“Don’t use such dreadful expression,” replied Meg from the depths of the veil in which she had shrouded herself like a nun sick of the world. (41) — SICK OF THE WORLD! How often have I felt this!

“Go and eat your dinner, you’ll feel better after it. Men always croak when they are hungry.” (135) — SO TRUE.

And when Beth is crying over her dead canary, and Amy says hopefully, “Put him in the oven, and maybe he will get warm and revive” – I CACKLED. Oh, and Aunt March’s parrot, that keeps viciously attacking Amy? Comedy gold!

Jo, as many have clearly and accurately attested, is the most interesting character – artistic, clumsy, outspoken. “Jo’s ambition was to do something very splendid. What it was, she had no idea as yet, but left it for time to tell her, and meanwhile found her greatest affliction in the fact that she couldn’t read, read, and ride as much as she liked.” (44)

Gosh, who could not relate to her? What I found VERY interesting is how often she wishes she could have been a boy, a man – “If I was a boy,” she tells Laurie, “we’d run away together, and have a capital time, but as I’m a miserable girl, I must be proper and stop at home. Don’t tempt me, Teddy, it’s a crazy plan.” (248) And Wikipedia (obviously the prime source of any background info) says that the author herself frequently declared this as well – that she was a “man’s soul” in a woman’s body. Que interesting, no? I remember that Jo gets married in Part II to someone who’s not Teddy, which already feels like a pretty daring move on the part of the author, considering how well they get along in Part I.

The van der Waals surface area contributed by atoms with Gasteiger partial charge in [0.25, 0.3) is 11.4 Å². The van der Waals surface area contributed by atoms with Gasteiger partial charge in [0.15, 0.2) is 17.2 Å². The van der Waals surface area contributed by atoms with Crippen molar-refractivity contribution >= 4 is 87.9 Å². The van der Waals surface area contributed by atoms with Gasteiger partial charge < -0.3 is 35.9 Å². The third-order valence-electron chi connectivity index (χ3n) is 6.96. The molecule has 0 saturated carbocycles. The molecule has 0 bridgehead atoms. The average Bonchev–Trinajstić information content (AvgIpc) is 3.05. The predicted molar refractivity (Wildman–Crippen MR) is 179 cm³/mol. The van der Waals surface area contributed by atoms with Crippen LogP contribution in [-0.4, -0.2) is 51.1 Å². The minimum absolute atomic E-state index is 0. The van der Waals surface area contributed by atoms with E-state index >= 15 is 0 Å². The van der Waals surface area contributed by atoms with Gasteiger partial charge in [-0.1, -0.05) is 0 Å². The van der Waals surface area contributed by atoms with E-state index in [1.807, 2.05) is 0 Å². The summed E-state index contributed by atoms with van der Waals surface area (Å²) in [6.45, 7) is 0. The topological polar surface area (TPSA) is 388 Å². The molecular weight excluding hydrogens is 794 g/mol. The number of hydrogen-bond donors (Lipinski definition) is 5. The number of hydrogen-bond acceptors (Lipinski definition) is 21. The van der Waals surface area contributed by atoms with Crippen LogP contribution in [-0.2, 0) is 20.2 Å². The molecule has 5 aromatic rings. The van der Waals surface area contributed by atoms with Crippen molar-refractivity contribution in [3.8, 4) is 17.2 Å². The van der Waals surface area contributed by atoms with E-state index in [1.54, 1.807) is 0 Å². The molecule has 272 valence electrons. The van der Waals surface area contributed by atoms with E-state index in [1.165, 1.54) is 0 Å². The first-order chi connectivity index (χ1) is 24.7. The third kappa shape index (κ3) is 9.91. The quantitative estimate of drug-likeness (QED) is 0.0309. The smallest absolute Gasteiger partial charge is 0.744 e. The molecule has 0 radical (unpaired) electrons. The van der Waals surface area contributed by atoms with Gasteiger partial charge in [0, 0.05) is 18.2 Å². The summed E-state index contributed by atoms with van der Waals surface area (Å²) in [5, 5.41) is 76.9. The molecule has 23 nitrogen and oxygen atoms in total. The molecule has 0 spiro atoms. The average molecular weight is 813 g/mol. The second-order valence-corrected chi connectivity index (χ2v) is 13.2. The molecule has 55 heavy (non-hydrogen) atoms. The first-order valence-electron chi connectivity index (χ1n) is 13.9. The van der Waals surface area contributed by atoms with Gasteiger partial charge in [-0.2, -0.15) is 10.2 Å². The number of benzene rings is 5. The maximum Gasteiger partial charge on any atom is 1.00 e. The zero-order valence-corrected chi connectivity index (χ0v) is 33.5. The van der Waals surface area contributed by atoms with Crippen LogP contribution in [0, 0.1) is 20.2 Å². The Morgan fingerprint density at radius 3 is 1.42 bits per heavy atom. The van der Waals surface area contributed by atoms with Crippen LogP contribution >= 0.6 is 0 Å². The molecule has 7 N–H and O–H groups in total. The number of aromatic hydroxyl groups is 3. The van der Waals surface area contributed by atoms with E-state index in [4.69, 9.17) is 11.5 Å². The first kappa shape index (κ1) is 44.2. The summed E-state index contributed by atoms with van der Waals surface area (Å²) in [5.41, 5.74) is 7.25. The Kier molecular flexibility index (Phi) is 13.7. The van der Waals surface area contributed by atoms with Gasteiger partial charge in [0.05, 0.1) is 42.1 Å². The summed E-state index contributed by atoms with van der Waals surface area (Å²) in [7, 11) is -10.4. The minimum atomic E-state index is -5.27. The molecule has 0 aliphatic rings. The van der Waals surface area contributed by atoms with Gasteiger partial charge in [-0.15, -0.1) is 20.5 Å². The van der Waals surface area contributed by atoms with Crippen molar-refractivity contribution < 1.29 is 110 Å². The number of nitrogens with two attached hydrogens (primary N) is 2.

I could do without the frequent Christian moralising about “Him above”… and Beth really is quite wishy washy, isn’t she? But there is something to be said for the book’s value system – about appreciating what you have, rather than wishing you were someone else, and where somewhere else, and had something else. There’s also some good-ole fashioned Protestant work ethic thrown in as well, with frequent quips about the values of “a useful life” – “go on with your work as usual, for work is a blessed solace,” etc. And you know what? There is some truth to that. I know that when I’ve been REALLY depressed or down in the dumps, having something to focus on can really help!

All in all I’m astonished at how modern and readable the language in this is, if not the morals (it pretty much is a “marriage plot” novel, isn’t it?). I’ll be sad when it ends, but then again, Knausgaard’s The End is still calling my name…

‘If only we had this,’ or ‘If we could only do that,’ quite forgetting how much they already had, and how many things they could actually do. (50)

It does seem as if the more one gets the more one wants, doesn’t it? (97)

He was in one of his moods, for the day had been both unprofitable and unsatisfactory, and he was wishing he could live it over again. (163)

“If life is often as hard as this, I don’t see how we ever shall get through it.” (220)

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Filed under books, classic, photos, women writers

Missing

Missing (Alison Moore)

How nice that would be, thought Jessie, just to make a phone call and pay a fine and get back whatever you had lost. (90)